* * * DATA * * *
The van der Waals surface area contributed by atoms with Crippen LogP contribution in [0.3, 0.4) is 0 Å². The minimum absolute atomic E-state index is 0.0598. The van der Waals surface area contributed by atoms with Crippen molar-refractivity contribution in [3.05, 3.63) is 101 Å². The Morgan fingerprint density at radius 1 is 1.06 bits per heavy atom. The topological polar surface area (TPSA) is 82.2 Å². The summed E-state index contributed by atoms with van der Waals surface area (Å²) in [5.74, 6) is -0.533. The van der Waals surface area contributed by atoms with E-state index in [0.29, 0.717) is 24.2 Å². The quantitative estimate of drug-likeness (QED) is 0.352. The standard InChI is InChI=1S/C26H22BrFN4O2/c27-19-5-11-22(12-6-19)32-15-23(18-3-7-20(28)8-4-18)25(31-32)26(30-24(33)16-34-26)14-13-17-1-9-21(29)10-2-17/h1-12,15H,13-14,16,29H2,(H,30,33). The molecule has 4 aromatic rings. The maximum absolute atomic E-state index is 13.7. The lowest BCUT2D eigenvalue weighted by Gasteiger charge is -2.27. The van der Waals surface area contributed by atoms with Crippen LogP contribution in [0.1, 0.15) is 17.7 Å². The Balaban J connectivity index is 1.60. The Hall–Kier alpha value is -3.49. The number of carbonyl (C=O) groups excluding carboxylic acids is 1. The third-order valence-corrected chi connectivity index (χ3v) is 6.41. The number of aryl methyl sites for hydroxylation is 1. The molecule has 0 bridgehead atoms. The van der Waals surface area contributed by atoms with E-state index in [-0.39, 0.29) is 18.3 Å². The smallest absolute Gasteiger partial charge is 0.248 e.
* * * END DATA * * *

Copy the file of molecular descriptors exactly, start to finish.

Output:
The van der Waals surface area contributed by atoms with Crippen LogP contribution in [0.3, 0.4) is 0 Å². The minimum absolute atomic E-state index is 0.0598. The van der Waals surface area contributed by atoms with Crippen molar-refractivity contribution in [3.05, 3.63) is 101 Å². The Morgan fingerprint density at radius 1 is 1.06 bits per heavy atom. The topological polar surface area (TPSA) is 82.2 Å². The summed E-state index contributed by atoms with van der Waals surface area (Å²) in [5.74, 6) is -0.533. The van der Waals surface area contributed by atoms with E-state index in [0.29, 0.717) is 24.2 Å². The quantitative estimate of drug-likeness (QED) is 0.352. The standard InChI is InChI=1S/C26H22BrFN4O2/c27-19-5-11-22(12-6-19)32-15-23(18-3-7-20(28)8-4-18)25(31-32)26(30-24(33)16-34-26)14-13-17-1-9-21(29)10-2-17/h1-12,15H,13-14,16,29H2,(H,30,33). The molecule has 4 aromatic rings. The maximum absolute atomic E-state index is 13.7. The lowest BCUT2D eigenvalue weighted by Gasteiger charge is -2.27. The van der Waals surface area contributed by atoms with Crippen LogP contribution in [0.1, 0.15) is 17.7 Å². The Balaban J connectivity index is 1.60. The Hall–Kier alpha value is -3.49. The number of carbonyl (C=O) groups excluding carboxylic acids is 1. The third-order valence-corrected chi connectivity index (χ3v) is 6.41. The number of aryl methyl sites for hydroxylation is 1. The molecule has 0 bridgehead atoms. The van der Waals surface area contributed by atoms with E-state index in [-0.39, 0.29) is 18.3 Å². The smallest absolute Gasteiger partial charge is 0.248 e.